Notes and Editorial Reviews
13 WAYS OF LOOKING AT THE GOLDBERGS: Bach Reimagined
Lara Downes (pn)
TRITONE 3 (61:07)
Prelude in D.
Plus 13 variations on the
LERDAHL, HIGDON, SHENG, FOSS, BERMEL, HERSCH, CURTIS-SMITH, WALDEN, RYAN BROWN, ZUPKO, DEL TREDICI, BOLCOM, GOTHÓNI
This certainly isn’t your father’s
nor, technically speaking, pure Bach at all, but the result of a 2004 commission by the Irving Gilmore International Keyboard Festival. At that time, 13 American composers were asked to write their re-imagining of the aria from Bach’s
To the best of my knowledge, Lara Downes is the first pianist to record the complete set, and to them she has added two wonderful variations—of the
Chorale and the Prelude in D—by Dave Brubeck and Lukas Foss.
is a playful exercise breaking the melody up into sparkling shards of 16th notes. It is tonal and almost, but not quite, in the Baroque style—close enough to at least be distantly related. Jennifer Higdon’s
The Gilmore Variation
uses a great many triplets within the meter of each bar, far more than most Baroque composers would have used, but again presents us with a sparkling and tonal take on the music. Playful rubato lags in the beat highlight the central section of the piece.
We then hear Bright Sheng’s
bringing the tempo way down to the kind of slow pace one hears in Bach’s
The Art of Fugue,
yet at the same time introducing off-center harmonies and a distinctly bitonal sound and feel. The original melody is so broken up and reharmonized that it bears almost no resemblance to it. Lukas Foss gives us the
harmonized in close seconds at times, leaning into diminished chords when the harmony does open up. I enjoy this one because it has both an intellectual appeal and very obvious playfulness in its approach.
doesn’t sound anything like the
aria, at least not to me. It’s a bitonal little waltz in repeated patterns that break up into shards and variations. Further in, the rhythms become more ostinato and less waltz-like as it rather stomps its way to a conclusion. Fred Hersch’s
aria in paraphrase, using even more rubato and rallentando in the rhythm. C. Curtis-Smith serves up the
Rube Goldberg Variation,
which starts out with alternating bass and treble notes in an ominous minor key, then develops the original aria chordally, almost in romantic style. A walking bass line meanders along with the right hand reacting to whatever key it lands in (mostly minor). The bass line moves continually down and deeper in pitch while the treble moves slowly but surely up in reaction to it. Stanley Walden’s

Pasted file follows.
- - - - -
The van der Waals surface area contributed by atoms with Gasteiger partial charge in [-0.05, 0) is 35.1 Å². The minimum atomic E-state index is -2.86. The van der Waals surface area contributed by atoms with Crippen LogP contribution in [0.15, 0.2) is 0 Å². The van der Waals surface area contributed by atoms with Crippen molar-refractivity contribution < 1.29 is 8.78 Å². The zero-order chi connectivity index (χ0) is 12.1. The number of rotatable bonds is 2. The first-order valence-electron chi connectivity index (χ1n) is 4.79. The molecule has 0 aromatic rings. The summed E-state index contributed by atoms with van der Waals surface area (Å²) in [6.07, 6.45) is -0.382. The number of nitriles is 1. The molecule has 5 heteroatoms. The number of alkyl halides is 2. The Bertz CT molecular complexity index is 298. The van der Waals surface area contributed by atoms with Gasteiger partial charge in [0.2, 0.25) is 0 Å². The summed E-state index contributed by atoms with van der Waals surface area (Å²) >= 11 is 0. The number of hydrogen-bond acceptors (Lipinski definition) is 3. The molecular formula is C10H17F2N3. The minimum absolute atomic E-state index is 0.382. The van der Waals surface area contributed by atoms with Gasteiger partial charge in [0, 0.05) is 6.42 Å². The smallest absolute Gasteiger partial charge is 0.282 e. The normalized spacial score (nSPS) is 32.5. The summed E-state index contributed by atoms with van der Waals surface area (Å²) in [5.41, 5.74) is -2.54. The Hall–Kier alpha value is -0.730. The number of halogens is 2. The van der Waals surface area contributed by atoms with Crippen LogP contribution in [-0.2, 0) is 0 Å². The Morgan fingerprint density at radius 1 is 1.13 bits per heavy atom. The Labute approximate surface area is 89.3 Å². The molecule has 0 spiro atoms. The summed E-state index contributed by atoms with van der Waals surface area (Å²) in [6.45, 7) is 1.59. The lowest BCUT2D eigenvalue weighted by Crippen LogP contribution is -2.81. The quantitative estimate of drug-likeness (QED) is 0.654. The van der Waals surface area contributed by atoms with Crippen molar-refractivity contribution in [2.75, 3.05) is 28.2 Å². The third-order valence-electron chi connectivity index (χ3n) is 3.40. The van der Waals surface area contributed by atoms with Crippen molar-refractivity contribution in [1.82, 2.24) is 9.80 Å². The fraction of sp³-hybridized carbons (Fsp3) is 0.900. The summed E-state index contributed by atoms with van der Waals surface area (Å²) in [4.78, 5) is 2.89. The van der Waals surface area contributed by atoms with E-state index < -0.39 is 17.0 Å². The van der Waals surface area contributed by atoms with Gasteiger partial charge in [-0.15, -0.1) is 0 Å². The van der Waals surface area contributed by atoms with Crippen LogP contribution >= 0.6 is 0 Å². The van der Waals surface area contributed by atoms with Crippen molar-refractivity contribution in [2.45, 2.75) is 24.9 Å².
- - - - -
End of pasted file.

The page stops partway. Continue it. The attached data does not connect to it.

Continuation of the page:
starts with crashing minor bass chords that almost sound like a delayed finale to the Curtis-Smith piece, then breaks into shards of treble notes before the ominous bass returns to slow things down and move into darker realms.
by contrast, starts way up in the treble end of the keyboard, single notes meandering almost aimlessly. When chords do appear, they are played
the melody, in the highest range of the piano. It’s cute, but I don’t care for it very much. Mischa Zupko’s
follows quickly, also slow-moving but in the bass range and very ambiguous harmonically. Eventually he moves up into the center of the keyboard, then to the upper range for a sparkling shower of notes that alternate with the weird, bitonal melody in the middle. David Del Tredici gives us
which turns out to be a pretty little waltz with a melancholy tune in somewhat ambiguous harmony. Despite its getting a bit knotty in the middle, it’s a welcome reprieve from the broken shards of the previous four variants.
Yet Another Goldberg Variation
is another work in “almost Baroque” style, the almost in this case being the somewhat broken, loping rhythm rather than harmonic incongruity. Of course, broken, loping rhythms were part of some Baroque composers (particularly Buxtehude), but the jury is still out as to whether or not J. S. Bach really liked any of his music played in that style. (He was an admirer of Buxtehude and actually met him once.) Ralf Gothóni channels Gertrude Stein in
Variation on Variation with Variation.
This is the one piece that almost, but not quite, could be slipped into Bach’s original work and get by the unwary listener. There is very little that is out of character for Bach except, to my ears, richer harmonic chording in the underpinning than we usually got from Bach’s own very lean countermelodies (and a few quirky, rapid triplets in the recapitulation). Downes concludes her survey by repeating the original aria.
Brubeck’s Chorale from the
is reharmonized in his trademark fusion of French classical and jazz sensibility. Brubeck’s music was from the beginning influenced harmonically by his teacher, Darius Milhaud, thus this recomposition may be heard as Bach filtered first through Milhaud and then through Brubeck. It is an extraordinarily beautiful piece with great repose, the chromatic nature of the music leading Brubeck to reharmonize almost every note within a bar, though in the middle section he gets a very lyrical melody going. Foss’s rewriting of the Prelude in D, by contrast, sounds almost old-fashioned, yet it imparts a wonderful feeling of calm.
Downes concludes the proceedings with Bach’s Sarabande from one of the French Suites. There is no question that she is a sensitive and well-skilled pianist, able to cope with not only the technical demands of each piece but its emotional and theoretical content as well. Recommended for those who enjoy odd excursions!
FANFARE: Lynn René Bayley
Works on This Recording
Ornament, for piano by Ryan Brown
Lara Downes (Piano)
Length: 3 Minutes 22 Secs.
My Goldberg, for piano by David Del Tredici
Lara Downes (Piano)
Length: 3 Minutes 54 Secs.
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